Saturday, September 25, 2010

Marriage Reflections – Part 4

This is the last of the four talks I did with Paul when we spoke on marriage the first two Sunday nights at Emmanuel in Enid.

I started with some thoughts on respect. I remember when I began to realize I hadn't a clue about the real meaning of this word. We were traveling some place with our two grown daughters and one asked the question, "How can I teach my kids to respect me?" As the discussion progressed, I came to realize that respect is one of those character traits that is more caught than taught. And that began my search to understand respect and to learn what it really was and what it means in relationships.

Respect is communicating value or worth.

I found this definition and it spoke to me. Further elaborating: respect is recognizing and communicating value and/or unconditional worth to another.

I also came to realize that perhaps the opposite of respect in relationships is shame or shaming someone. Maybe the opposite of the definition of respect could be applied to the definition of shame, communicating no value and or no personal worth or disrespecting a person. Shaming was my modus operandi, it was my way of relating, quite unknown to me. This could be a whole course of study in itself.

The main subject of my talk was triangling in relationships, and I used these thoughts on respect to segue into saying that triangling is a form of disrespect or shaming.

A triangle in a relationship involves three people. An example is shown with this diagram. There's me, you, and another person involved in a triangle. The black arrows show how relationships should be one on one, between two people. The red arrows show an unhealthy triangled relationship. One person (Me) relating to Other and trying to get Other and You to have a good relationship. That's triangling.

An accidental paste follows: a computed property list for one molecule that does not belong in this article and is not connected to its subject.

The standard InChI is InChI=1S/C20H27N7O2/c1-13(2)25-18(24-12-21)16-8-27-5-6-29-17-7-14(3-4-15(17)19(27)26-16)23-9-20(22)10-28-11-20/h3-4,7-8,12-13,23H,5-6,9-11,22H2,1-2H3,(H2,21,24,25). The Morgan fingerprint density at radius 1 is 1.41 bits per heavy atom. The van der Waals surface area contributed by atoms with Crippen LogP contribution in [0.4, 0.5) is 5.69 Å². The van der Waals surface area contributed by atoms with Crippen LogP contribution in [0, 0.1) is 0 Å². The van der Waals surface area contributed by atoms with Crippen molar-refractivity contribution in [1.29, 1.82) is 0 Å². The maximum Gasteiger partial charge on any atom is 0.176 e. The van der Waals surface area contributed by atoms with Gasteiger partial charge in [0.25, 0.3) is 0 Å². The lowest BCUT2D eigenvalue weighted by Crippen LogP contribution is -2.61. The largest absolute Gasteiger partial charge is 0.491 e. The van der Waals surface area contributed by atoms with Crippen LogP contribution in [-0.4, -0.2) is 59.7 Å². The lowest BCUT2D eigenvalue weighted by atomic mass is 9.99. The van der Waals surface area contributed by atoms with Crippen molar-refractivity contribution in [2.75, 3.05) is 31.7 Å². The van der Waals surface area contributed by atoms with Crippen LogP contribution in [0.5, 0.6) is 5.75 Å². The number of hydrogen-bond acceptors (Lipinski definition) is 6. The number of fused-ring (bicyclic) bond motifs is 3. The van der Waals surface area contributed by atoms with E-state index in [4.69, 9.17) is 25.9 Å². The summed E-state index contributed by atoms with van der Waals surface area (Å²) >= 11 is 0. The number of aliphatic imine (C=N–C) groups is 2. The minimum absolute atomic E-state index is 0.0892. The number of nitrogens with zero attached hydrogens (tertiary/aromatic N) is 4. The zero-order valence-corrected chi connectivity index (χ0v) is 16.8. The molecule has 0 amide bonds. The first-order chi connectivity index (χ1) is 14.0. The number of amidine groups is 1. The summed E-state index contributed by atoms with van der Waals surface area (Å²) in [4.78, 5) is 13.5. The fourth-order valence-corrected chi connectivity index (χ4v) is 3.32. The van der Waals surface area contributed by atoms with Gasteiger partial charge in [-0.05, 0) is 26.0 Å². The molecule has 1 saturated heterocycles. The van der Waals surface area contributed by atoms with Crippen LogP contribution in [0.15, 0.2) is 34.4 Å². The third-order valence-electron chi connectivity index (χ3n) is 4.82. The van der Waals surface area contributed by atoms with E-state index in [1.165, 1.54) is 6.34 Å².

Triangles in relationships develop as a self-protective reflex of the emotional system itself.

Let me attempt to explain. Let's take a couple with their son and say that the Dad and the son do not get along. Mom tries to get the two to understand and relate to each other and she explains one to the other and she ends up being the intermediary and the relationship is in a triangular system.

Triangling is a natural effort to preserve the emotional system as it is, to keep it from disintegrating. The triangler (person) is well meaning, but what happens is that triangles in relationships prevent things from getting better and improving, as well as from getting worse.

A good illustration of this is a three-legged stool, which is an unhealthy picture of a relationship. All relationships should be two-way, relating from one person to another based on the two only and not on a third person. The principle: make your relationships two-party, not three-party.

Emotional triangles are common in families, among mothers, fathers, and children. Usually two close people are closely involved and the third person is the outsider.

The underlying cause of triangle relationships developing is when anxiety arises. Often, a person can't face the problems they have with another and to relieve that anxiety, draws in a third person. That way the problems can be talked about and fretted over with another, but not with the person involved. That relieves the anxiety, but does not lead to resolution or healthy relationships. The result is two unhealthy relationships. The solution is to make sure that all your relationships are between you and the other person only and not based on negatives about a third person.

This was a major lesson for me to learn. When I quit triangling in relationships, I found that I had to own each of my relationships and tackle my problems with each person I was in relationship with. I also found I was drawing strength and emotional satisfaction by this two-against-one situation. How bad is that!

Practicing this has revealed me to me. Interesting, huh? I now concentrate on my relationships, one-on-one and leave all other relationships to the two people involved. What a novel idea! And in the process I'm learning to respect myself, respect others, and not to shame or disrepect other people. Healthy, healthy! Getting there...

Oddly, it occurs to me that this is a long way around to coming to the Golden Rule. Who knew!

Saturday, September 11, 2010

Marriage Reflections – Part 3

Continuing with the marriage principles that we spoke on at a recent marriage seminar we led...

The third topic I spoke about was on listening.